Saturday's K9 Expo at The Armed Forces Military Museum highlighted what you may not know about working dogs: how they cope with retirement and health care issues.
Largo police officer Jeff Rogers has been working with his K9 partner “Fritz” for two and a half years. Their bond is tight.
“Our school is four months long, 40 hours a week. It’s a lot of bonding and obedience,” Rogers said.
It has to be. Fritz and Rogers work the night shift, chasing bad guys through back yards and sometimes over fences.
“It’s a very dangerous job. They (suspects) are gonna see me before I see them.”
But he demonstrated as he threw a wrench during a game of fetch with Fritz, it is possible to mix work with pleasure. Rogers explained the job from the Fritz's perspective.
“It’s like an adult game of hide and go seek. (We might have to) swim across a lake, or jump fences,” he said.
Rogers went on to say that sometimes he has to boost Fritz over the taller fences. But he is worth his weight when it comes to catching suspects.
“He does human scent work and evidence recovery and narcotics detection,” Rogers said. “Obedience is important.”
Across the sunny parking lot, two black Labrador retrievers sniff visitors’ hands. Chris Kulow and his wife Sheri, of Clearwater, are fostering the dogs through Lab Rescue of Florida until they find a good home.
“Slider was picked up as a stray. He had heartworm and had the treatment,” Kulow said. “It can be painful.”
Kulow said that Lab Rescue often finds homes for dogs who come from breeders in the panhandle region.
“Backyard breeders sell what they can and give the rest to shelters.” Kulow said it’s tough giving a dog to the adoptive family, but getting to make the decision about who gets the animal makes it easier.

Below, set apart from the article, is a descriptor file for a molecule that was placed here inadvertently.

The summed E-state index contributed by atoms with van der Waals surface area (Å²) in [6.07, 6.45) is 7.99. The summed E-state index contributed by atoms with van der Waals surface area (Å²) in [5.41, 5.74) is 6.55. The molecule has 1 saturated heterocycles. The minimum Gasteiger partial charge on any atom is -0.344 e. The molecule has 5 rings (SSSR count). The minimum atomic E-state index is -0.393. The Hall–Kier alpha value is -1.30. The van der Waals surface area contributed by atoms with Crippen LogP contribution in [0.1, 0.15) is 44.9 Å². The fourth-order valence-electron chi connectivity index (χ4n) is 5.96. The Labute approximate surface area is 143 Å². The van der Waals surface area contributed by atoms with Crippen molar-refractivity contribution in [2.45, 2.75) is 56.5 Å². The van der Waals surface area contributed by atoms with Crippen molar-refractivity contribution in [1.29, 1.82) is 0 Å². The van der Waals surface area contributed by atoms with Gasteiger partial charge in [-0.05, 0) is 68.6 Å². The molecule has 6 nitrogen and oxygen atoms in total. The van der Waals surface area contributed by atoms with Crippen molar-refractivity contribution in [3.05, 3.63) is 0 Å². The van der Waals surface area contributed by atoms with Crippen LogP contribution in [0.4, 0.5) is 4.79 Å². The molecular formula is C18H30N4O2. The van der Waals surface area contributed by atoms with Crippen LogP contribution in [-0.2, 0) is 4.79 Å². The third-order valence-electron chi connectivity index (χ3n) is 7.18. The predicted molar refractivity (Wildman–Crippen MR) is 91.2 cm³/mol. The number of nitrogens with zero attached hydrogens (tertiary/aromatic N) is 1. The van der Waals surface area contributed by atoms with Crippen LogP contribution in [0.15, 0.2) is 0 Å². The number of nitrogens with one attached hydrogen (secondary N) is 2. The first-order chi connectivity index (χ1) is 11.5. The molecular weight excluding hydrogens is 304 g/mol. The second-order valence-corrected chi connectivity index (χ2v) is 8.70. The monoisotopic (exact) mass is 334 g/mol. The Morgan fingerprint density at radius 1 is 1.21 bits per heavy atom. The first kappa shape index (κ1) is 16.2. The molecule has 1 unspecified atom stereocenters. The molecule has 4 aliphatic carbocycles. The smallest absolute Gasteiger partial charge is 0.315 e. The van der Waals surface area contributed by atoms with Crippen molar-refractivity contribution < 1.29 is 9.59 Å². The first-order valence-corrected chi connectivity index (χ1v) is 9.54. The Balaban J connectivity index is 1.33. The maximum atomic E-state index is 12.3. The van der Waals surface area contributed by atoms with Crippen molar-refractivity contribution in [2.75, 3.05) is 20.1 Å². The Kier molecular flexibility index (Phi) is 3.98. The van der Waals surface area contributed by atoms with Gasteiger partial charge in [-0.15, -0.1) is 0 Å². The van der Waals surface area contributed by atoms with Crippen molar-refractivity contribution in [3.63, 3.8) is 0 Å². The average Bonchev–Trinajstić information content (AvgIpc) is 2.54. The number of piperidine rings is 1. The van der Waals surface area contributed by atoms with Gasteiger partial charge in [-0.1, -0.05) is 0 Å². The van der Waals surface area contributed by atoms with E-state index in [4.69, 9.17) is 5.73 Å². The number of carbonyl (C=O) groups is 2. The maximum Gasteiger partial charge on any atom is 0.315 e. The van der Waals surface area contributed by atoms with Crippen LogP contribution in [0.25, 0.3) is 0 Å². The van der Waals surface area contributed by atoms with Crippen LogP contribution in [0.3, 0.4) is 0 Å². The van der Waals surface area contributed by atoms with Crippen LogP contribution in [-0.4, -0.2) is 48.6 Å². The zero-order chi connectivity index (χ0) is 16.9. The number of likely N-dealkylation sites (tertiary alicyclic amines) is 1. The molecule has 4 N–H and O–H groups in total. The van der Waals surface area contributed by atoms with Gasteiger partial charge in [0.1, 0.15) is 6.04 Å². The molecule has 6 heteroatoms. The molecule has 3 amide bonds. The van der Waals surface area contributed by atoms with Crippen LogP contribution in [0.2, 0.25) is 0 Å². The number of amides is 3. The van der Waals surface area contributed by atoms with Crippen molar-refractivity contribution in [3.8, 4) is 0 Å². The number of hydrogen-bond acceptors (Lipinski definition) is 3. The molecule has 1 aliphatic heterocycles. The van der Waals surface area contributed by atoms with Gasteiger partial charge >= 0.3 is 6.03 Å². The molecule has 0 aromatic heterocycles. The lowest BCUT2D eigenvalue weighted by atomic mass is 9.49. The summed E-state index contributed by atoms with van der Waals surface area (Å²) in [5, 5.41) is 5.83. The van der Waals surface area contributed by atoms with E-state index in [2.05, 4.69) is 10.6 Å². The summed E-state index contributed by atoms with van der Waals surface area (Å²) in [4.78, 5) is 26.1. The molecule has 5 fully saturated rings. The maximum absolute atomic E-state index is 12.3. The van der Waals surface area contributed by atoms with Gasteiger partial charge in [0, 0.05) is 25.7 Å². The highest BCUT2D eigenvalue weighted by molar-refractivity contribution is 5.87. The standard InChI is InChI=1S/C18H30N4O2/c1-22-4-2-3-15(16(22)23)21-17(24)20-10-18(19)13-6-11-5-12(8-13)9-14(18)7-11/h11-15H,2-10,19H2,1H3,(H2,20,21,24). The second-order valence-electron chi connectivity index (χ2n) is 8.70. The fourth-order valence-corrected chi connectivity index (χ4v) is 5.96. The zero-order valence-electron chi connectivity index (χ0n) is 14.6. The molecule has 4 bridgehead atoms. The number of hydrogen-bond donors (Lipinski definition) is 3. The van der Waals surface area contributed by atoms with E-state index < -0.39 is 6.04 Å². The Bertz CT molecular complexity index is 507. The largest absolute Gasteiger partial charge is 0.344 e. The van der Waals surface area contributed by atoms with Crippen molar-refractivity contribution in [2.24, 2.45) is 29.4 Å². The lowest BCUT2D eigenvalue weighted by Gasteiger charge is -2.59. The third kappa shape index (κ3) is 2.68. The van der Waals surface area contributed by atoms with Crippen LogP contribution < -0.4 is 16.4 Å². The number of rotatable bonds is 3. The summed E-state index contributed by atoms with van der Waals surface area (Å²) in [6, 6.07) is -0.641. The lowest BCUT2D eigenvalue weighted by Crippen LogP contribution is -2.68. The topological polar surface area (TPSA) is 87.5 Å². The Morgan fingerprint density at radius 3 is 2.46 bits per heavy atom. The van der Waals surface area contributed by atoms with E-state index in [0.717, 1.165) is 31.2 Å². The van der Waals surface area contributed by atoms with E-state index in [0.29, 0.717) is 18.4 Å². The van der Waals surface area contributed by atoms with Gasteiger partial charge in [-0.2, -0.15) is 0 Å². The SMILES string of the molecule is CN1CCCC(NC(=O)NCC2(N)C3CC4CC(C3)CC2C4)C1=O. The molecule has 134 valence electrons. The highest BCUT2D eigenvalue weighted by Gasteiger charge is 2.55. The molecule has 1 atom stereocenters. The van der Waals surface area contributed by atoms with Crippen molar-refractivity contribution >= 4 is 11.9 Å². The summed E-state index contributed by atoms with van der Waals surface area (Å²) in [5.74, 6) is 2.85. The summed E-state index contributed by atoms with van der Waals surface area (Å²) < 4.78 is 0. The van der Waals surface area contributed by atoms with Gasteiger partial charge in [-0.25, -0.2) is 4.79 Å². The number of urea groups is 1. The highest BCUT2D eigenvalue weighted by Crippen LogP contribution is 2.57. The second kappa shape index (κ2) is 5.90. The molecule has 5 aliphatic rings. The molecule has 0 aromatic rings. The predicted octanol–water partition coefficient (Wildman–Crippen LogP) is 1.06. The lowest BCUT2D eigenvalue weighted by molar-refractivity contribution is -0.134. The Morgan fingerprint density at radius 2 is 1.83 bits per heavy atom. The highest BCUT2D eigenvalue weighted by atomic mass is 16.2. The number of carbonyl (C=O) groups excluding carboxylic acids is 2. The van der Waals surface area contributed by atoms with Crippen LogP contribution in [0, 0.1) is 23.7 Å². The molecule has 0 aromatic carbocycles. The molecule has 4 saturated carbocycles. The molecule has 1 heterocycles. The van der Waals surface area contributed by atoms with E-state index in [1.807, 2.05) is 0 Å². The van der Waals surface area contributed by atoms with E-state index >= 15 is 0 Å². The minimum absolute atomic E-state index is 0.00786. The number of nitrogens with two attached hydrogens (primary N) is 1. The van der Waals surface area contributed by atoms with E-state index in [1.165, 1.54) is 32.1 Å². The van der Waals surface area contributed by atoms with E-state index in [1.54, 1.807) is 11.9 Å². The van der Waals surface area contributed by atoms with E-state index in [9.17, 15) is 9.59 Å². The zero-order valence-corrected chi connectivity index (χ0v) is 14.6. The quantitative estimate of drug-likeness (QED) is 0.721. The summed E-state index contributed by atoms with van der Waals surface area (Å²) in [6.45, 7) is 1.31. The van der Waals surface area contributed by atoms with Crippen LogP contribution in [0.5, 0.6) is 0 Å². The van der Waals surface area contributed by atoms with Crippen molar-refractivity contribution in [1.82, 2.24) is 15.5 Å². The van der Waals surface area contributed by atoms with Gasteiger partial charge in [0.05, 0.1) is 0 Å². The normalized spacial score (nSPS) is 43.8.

“We get emails from the adoptive parents – they keep us up,” he said.
A booth nearby displayed pictures of military and service dogs who need help during their golden years. David Ambler, of Largo, said it’s a real concern.
“Dogs don’t get benefits when they retire. The handler typically keeps the dog but needs assistance (with the dog’s care),” Ambler said. The non-profit group Retired K9Heroes is planning a benefit concert at Ferg’s Sports Bar on Oct. 22. Retired K9s will be there and other dogs are welcome.
William Puckett, Armed Forces Military Museum gift store manager and K9 Expo coordinator, said it’s important for the general public to have a chance to see and learn about working dogs. (The purpose of the Expo was) “to show how our local police and how our military K9 units work and the training that is needed.”
“People like animals," Puckett said. The K9 Expo brings awareness to what our service dogs need, he added.
This was the museum's first K9 Expo. They plan to have another next fall.
“Maybe (we’ll) collect items for some local shelters and show that a lot of talented animals are found in shelters," he said.